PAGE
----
Plasma‐activated-water to Combat Multidrug‐resistant Pathogens

December 29, 2022
Photo courtesy: Lakshminarayana N Rao 

Researchers from IISc have demonstrated the generation of plasma-activated water containing reactive oxygen and nitrogen species such as H2O2, NO2, and NO3 in high strengths (hs-PAW). This hs-PAW was found to be capable of inactivating even hypervirulent multidrug resistant pathogens. The study, led by Lakshminarayana N Rao and Dipshikha Chakravortty, also shows that plasma-activated water is neutral, making it suitable for real-world biomedical applications.

The team generated hs-PAW using pin-to-water discharge with a funnel enclosure. Simulations showed that the funnel enclosure increased the velocity and circulation without allowing the reactive species to escape far away from the water surface, leading to their increased concentration in the plasma-activated water. The team found that the reactive species in hs-PAW disintegrates the bacteria’s outer cell membrane by perforation, arresting the metabolic activity, eventually inactivating or killing the bacteria.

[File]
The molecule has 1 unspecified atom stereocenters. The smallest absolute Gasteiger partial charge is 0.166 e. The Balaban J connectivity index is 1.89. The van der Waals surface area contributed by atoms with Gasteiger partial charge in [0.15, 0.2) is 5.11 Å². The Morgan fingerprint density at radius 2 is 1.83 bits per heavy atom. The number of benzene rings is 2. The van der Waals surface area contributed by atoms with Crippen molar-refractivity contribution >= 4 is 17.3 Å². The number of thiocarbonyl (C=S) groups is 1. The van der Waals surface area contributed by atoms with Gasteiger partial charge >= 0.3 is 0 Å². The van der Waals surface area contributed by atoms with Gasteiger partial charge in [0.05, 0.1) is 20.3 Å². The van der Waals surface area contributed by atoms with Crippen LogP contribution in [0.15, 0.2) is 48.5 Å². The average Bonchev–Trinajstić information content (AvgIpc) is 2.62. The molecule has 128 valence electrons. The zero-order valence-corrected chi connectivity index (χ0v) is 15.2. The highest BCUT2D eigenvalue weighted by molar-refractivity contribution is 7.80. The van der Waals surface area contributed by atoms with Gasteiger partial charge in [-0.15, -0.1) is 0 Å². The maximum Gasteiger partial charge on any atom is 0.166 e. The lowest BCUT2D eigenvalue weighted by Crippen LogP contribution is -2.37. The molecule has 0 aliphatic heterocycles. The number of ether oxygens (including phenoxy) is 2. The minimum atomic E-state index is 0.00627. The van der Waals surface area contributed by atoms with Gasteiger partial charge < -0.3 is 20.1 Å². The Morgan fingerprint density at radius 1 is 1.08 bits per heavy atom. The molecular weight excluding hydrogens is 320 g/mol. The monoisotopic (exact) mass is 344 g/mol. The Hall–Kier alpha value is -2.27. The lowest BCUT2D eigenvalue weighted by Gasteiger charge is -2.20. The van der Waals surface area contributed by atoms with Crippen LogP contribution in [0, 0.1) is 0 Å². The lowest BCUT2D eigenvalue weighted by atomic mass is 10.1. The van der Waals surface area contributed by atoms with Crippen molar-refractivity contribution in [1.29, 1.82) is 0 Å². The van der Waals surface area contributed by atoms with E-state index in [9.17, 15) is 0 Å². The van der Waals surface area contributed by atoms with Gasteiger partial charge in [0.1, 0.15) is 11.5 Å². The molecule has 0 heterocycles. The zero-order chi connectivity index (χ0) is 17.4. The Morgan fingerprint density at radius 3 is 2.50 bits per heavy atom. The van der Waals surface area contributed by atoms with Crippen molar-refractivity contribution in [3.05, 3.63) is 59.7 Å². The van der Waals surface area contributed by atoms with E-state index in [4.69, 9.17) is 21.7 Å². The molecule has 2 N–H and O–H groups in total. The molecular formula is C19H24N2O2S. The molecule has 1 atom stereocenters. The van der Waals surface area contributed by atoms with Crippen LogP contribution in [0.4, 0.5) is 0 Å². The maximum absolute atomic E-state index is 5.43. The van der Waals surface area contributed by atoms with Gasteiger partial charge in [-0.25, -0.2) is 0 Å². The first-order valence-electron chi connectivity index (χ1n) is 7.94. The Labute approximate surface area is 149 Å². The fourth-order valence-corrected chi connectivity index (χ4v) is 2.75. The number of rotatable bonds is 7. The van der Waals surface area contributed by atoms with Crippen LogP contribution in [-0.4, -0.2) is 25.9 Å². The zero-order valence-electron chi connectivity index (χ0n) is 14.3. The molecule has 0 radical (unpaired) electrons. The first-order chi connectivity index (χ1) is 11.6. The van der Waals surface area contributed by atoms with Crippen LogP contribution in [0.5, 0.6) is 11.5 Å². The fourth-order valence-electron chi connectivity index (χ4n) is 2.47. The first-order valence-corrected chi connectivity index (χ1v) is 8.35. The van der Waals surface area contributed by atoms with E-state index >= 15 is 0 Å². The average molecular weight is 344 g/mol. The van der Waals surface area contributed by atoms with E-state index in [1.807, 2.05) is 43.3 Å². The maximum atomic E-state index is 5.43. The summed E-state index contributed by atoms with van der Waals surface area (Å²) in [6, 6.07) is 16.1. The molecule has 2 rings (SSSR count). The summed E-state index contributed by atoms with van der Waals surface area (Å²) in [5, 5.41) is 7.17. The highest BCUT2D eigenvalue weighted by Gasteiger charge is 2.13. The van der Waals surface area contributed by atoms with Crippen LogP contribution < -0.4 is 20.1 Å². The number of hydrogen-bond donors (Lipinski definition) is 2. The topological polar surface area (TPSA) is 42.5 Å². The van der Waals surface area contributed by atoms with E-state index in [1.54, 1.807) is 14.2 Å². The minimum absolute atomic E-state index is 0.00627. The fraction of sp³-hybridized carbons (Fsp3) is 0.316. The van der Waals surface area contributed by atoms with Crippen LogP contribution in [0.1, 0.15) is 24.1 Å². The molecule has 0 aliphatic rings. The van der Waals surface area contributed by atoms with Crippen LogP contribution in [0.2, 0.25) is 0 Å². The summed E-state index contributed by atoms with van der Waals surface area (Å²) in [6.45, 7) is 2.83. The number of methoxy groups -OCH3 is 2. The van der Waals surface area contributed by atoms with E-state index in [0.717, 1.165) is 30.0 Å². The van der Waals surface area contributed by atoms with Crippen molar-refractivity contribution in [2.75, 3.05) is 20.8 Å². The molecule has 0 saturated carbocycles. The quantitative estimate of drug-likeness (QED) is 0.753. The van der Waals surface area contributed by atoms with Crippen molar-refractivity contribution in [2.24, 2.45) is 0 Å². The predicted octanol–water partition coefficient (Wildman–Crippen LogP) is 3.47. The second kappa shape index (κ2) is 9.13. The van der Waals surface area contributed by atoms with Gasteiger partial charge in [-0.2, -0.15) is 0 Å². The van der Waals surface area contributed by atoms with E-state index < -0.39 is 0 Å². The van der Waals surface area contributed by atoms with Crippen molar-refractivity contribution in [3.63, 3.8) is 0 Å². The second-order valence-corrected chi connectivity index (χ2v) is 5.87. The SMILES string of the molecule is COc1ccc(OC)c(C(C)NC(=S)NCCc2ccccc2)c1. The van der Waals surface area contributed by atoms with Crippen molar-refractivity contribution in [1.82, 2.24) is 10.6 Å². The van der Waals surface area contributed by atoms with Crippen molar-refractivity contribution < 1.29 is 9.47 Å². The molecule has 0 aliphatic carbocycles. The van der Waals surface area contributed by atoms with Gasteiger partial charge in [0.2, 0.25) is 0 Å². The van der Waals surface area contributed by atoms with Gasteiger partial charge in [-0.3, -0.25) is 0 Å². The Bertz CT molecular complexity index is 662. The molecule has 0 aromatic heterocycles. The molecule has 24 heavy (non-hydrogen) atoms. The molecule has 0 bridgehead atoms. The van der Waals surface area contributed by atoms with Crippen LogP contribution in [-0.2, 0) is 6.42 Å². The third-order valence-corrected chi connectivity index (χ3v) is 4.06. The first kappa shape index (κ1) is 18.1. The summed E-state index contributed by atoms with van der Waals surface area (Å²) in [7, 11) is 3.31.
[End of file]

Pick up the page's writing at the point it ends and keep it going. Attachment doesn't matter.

The team also found that the hs-PAW could retain its bactericidal activity against pathogens even after being stored for up to 15 days. They suggest that such high strength plasma-activated water can be used in several medical applications, such as wound healing, apart from tackling hard‐to‐treat multidrug‐resistant pathogens.